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If i have a small toy boat with a sail, and i attach a fan onto it, FACING THE SAIL, which runs by solar. Once the fan turns on will the boat move or will it remain at rest. Apparently it wont because according to Newtons third law the sail will give an equal force back on to the air pushed by the fan. But that doesnt really make sense, so how do real boats which rely on the wind work? If I turn the fan the other way round, the boat will move as the model is now like a planes engine but why not when the fan is facing the sail??

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Mythbusters actually tried this, and after much tweaking were able to get some modest forward motion out of it (though less than just using the fan for direct propulsion). Now the fun part is to explain why. –  dmckee Apr 20 '12 at 15:53
@dmckee: That is why I love experimental physics. A single experiment can provide more questions and answers than any 'discussion' about it. My guess is that with a high speed fan they are basically doing something similar to thrust reversal in a jet engine. –  Alexander Apr 25 '12 at 8:56
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2 Answers

With a sail and a fan it will not move as you rightly argued from a balance of forces. Even turning the fan around will not lead to much movement, as the fan is pulling on the sail (but to a lesser degree).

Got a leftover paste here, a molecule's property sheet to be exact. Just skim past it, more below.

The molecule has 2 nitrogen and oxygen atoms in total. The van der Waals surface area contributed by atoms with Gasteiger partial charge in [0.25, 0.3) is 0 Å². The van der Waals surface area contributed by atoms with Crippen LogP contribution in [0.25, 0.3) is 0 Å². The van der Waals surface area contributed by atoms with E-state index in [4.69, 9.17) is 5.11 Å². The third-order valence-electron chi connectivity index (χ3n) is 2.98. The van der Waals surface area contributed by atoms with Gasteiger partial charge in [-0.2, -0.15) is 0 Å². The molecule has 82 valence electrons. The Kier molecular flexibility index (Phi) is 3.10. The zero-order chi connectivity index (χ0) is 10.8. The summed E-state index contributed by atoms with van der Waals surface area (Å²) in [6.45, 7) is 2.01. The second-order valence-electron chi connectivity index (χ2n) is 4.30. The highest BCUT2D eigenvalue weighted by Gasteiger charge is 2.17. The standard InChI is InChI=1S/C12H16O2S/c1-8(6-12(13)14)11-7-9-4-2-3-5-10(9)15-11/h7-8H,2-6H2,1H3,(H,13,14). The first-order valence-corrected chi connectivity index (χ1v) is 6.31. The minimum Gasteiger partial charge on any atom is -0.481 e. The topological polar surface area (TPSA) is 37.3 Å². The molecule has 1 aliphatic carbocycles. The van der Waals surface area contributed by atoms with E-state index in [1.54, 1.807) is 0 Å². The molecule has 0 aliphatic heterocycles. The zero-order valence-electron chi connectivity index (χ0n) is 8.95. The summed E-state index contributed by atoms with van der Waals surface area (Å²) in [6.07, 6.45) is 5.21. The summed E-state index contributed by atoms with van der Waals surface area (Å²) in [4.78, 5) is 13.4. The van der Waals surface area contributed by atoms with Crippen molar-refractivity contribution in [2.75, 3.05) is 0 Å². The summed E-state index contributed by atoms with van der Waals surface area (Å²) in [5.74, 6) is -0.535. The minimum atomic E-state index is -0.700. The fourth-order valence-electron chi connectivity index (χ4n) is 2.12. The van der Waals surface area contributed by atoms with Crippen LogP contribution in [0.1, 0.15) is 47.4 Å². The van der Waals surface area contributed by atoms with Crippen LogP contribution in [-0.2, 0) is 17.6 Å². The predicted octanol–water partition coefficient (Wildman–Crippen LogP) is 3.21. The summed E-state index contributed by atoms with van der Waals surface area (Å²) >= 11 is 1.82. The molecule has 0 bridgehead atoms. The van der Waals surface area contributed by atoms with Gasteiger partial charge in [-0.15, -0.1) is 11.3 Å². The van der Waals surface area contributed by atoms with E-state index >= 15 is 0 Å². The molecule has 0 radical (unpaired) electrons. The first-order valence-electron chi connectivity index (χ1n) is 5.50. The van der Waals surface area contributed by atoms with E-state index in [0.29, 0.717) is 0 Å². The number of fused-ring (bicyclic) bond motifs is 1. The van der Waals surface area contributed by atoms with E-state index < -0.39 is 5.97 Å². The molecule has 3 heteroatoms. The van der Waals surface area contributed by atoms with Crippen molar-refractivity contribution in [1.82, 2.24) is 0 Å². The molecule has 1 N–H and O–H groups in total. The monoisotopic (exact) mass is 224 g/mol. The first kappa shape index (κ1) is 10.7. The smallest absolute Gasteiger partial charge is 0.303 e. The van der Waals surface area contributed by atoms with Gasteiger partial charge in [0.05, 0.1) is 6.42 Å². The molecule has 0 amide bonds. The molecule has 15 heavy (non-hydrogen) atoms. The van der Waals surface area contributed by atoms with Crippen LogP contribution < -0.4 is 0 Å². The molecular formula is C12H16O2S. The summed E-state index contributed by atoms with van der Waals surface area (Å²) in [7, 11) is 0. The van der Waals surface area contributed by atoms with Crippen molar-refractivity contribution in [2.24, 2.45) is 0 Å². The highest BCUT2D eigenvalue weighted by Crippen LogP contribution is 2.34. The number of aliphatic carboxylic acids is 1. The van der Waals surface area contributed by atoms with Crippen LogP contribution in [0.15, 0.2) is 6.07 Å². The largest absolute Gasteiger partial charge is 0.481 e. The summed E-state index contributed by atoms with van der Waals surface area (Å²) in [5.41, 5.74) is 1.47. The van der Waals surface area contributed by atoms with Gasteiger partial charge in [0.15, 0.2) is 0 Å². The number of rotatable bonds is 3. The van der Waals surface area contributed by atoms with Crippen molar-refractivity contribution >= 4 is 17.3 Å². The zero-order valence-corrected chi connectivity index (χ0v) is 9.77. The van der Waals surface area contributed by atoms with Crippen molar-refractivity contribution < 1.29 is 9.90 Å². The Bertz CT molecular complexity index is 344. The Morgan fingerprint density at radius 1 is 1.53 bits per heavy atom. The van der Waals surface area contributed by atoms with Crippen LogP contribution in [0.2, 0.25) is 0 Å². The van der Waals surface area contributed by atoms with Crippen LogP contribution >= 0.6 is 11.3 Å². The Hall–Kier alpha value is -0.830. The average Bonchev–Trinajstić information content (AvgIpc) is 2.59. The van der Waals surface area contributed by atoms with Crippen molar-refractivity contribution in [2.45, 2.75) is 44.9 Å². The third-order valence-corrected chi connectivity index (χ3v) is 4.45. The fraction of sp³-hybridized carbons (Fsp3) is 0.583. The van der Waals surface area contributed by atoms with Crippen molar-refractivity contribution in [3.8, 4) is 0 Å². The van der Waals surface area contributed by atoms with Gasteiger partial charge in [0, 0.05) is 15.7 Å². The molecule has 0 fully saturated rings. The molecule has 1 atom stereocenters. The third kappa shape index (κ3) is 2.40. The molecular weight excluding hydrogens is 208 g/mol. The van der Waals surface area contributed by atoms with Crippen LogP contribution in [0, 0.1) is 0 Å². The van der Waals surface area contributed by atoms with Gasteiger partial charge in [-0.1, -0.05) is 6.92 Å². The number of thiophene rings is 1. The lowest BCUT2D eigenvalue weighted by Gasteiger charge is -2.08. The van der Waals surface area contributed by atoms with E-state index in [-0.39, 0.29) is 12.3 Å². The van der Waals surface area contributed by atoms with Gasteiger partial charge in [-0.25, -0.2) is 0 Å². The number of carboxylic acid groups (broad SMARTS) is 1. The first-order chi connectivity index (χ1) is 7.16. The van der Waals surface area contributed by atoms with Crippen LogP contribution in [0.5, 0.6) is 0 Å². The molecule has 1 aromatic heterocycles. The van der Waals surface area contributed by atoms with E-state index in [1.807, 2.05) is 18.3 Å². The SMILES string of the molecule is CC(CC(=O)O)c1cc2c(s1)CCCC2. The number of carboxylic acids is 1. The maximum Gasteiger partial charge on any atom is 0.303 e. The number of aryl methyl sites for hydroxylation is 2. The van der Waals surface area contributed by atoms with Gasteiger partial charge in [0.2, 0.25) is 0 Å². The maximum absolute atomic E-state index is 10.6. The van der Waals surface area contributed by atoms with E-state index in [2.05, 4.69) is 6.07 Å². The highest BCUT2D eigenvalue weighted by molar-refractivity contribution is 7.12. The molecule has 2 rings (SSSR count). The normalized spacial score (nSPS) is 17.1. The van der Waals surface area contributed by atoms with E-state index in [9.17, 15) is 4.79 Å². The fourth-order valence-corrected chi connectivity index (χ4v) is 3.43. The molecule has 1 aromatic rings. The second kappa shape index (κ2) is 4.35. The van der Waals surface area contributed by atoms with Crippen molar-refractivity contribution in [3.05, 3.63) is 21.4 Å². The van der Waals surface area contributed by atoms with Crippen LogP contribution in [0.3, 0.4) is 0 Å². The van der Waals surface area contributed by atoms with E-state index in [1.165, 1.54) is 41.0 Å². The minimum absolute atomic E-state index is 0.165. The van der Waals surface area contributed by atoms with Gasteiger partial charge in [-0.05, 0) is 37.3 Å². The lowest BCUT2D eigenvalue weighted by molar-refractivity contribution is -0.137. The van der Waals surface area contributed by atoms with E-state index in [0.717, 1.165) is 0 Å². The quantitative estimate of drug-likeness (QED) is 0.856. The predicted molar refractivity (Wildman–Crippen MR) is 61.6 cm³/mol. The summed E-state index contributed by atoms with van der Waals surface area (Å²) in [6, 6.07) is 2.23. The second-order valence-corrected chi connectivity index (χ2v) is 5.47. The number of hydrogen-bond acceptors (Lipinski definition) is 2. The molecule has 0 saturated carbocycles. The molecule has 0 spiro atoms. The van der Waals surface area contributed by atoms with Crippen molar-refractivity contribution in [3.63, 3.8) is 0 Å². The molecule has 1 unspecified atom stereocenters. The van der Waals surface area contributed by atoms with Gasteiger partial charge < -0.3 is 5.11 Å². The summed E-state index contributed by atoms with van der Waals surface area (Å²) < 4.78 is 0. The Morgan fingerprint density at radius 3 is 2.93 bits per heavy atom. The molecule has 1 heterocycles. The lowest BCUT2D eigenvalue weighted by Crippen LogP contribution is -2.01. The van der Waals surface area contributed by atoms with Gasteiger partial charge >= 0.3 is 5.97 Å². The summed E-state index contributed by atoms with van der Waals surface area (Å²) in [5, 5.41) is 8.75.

In real sail boats you can imagine the fan being on the shore and now the boat can move, as there is no fixed connection between the boat and the fan anymore.

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So if the source of force, in this case the fan is attached to the body and providing a force to the same body, the body will not move? How can this be explained scientifically? –  Cyrus Apr 20 '12 at 13:54
@Cyrus: Yes. From symmetry arguments, see physics.stackexchange.com/questions/17177/…. In that answer two magnets attract each other, the argument holds for sail and fan pushing each other apart as well. –  Alexander Apr 20 '12 at 13:59
Hey thanks, I get it now :) Also realized my question wasnt very clever haha! –  Cyrus Apr 20 '12 at 14:06
@Alexander I see you are knowledgeable in motors. Would you have a look at physics.stackexchange.com/questions/24028 –  Pygmalion Apr 20 '12 at 14:58
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I think you are mixing fan and sail effects.

If you have fan only, then fan is pushing air backward and so air is pushing boat forward.

If you have only sail, i.e. sailing in nature, then moving air (wind) pushes boat forward, and yes, boat is pushing air backward, but since mass of the whole moving air is huge it has negligible effect on it.

If you have both then suppose fan is in the front of the boat and sail in the back. Fan is pushing air backward, and air boat forward, but the opposite effect happens at sail: air pushes boat back and sail pushes air forward. The two effect cancel each other.

fan <--> air <--> sail

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